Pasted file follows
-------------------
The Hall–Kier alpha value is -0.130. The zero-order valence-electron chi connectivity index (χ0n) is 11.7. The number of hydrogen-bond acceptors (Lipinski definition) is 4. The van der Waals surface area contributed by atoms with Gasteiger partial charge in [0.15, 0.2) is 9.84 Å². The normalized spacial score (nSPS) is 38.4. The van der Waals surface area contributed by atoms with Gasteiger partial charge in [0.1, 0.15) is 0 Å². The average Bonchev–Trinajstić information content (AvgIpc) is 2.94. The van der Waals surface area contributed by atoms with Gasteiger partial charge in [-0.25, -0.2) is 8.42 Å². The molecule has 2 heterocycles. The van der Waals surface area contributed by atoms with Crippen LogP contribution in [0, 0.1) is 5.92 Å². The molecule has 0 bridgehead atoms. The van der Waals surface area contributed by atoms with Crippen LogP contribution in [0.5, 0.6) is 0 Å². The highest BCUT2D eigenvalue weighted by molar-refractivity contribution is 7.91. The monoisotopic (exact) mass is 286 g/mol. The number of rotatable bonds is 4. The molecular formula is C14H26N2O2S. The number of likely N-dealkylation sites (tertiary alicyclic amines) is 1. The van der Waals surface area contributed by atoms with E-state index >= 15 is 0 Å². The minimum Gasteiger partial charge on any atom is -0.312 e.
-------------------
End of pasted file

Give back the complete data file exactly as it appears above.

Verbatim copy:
The Hall–Kier alpha value is -0.130. The zero-order valence-electron chi connectivity index (χ0n) is 11.7. The number of hydrogen-bond acceptors (Lipinski definition) is 4. The van der Waals surface area contributed by atoms with Gasteiger partial charge in [0.15, 0.2) is 9.84 Å². The normalized spacial score (nSPS) is 38.4. The van der Waals surface area contributed by atoms with Gasteiger partial charge in [0.1, 0.15) is 0 Å². The average Bonchev–Trinajstić information content (AvgIpc) is 2.94. The van der Waals surface area contributed by atoms with Gasteiger partial charge in [-0.25, -0.2) is 8.42 Å². The molecule has 2 heterocycles. The van der Waals surface area contributed by atoms with Crippen LogP contribution in [0, 0.1) is 5.92 Å². The molecule has 0 bridgehead atoms. The van der Waals surface area contributed by atoms with Crippen LogP contribution in [0.5, 0.6) is 0 Å². The highest BCUT2D eigenvalue weighted by molar-refractivity contribution is 7.91. The monoisotopic (exact) mass is 286 g/mol. The number of rotatable bonds is 4. The molecular formula is C14H26N2O2S. The number of likely N-dealkylation sites (tertiary alicyclic amines) is 1. The van der Waals surface area contributed by atoms with E-state index >= 15 is 0 Å². The minimum Gasteiger partial charge on any atom is -0.312 e.